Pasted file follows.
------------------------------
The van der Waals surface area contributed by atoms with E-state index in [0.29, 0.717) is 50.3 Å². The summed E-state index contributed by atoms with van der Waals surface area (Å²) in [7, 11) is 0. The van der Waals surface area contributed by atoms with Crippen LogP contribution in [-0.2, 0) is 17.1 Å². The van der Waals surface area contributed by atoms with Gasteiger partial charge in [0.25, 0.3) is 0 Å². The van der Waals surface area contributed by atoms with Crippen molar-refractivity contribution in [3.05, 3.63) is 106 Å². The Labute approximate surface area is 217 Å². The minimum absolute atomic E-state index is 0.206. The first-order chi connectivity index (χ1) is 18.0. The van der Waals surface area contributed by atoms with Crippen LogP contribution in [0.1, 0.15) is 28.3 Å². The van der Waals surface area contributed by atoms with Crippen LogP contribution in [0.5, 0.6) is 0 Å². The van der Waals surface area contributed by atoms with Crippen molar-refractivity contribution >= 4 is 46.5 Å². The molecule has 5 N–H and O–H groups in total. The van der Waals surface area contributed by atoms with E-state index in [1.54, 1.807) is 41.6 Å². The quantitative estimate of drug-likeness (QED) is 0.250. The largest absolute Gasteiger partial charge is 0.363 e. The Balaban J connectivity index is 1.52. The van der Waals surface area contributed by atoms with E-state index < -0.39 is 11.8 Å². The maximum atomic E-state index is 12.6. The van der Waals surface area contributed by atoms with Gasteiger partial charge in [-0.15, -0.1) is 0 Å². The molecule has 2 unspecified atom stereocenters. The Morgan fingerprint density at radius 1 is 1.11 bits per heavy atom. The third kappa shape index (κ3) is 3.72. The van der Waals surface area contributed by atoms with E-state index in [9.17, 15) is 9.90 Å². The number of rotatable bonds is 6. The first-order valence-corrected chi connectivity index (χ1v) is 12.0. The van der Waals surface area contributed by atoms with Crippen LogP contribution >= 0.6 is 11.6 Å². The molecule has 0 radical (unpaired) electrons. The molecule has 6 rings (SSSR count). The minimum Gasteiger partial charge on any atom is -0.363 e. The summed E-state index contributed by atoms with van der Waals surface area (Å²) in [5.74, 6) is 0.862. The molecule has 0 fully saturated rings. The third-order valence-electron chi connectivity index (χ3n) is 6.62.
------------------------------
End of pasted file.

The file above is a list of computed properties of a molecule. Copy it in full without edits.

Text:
The van der Waals surface area contributed by atoms with E-state index in [0.29, 0.717) is 50.3 Å². The summed E-state index contributed by atoms with van der Waals surface area (Å²) in [7, 11) is 0. The van der Waals surface area contributed by atoms with Crippen LogP contribution in [-0.2, 0) is 17.1 Å². The van der Waals surface area contributed by atoms with Gasteiger partial charge in [0.25, 0.3) is 0 Å². The van der Waals surface area contributed by atoms with Crippen molar-refractivity contribution in [3.05, 3.63) is 106 Å². The Labute approximate surface area is 217 Å². The minimum absolute atomic E-state index is 0.206. The first-order chi connectivity index (χ1) is 18.0. The van der Waals surface area contributed by atoms with Crippen LogP contribution in [0.1, 0.15) is 28.3 Å². The van der Waals surface area contributed by atoms with Crippen LogP contribution in [0.5, 0.6) is 0 Å². The van der Waals surface area contributed by atoms with Crippen molar-refractivity contribution >= 4 is 46.5 Å². The molecule has 5 N–H and O–H groups in total. The van der Waals surface area contributed by atoms with E-state index in [1.54, 1.807) is 41.6 Å². The quantitative estimate of drug-likeness (QED) is 0.250. The largest absolute Gasteiger partial charge is 0.363 e. The Balaban J connectivity index is 1.52. The van der Waals surface area contributed by atoms with E-state index < -0.39 is 11.8 Å². The maximum atomic E-state index is 12.6. The van der Waals surface area contributed by atoms with Gasteiger partial charge in [-0.15, -0.1) is 0 Å². The molecule has 2 unspecified atom stereocenters. The Morgan fingerprint density at radius 1 is 1.11 bits per heavy atom. The third kappa shape index (κ3) is 3.72. The van der Waals surface area contributed by atoms with E-state index in [9.17, 15) is 9.90 Å². The number of rotatable bonds is 6. The first-order valence-corrected chi connectivity index (χ1v) is 12.0. The van der Waals surface area contributed by atoms with Crippen LogP contribution >= 0.6 is 11.6 Å². The molecule has 0 radical (unpaired) electrons. The molecule has 6 rings (SSSR count). The minimum Gasteiger partial charge on any atom is -0.363 e. The summed E-state index contributed by atoms with van der Waals surface area (Å²) in [5.74, 6) is 0.862. The molecule has 0 fully saturated rings. The third-order valence-electron chi connectivity index (χ3n) is 6.62.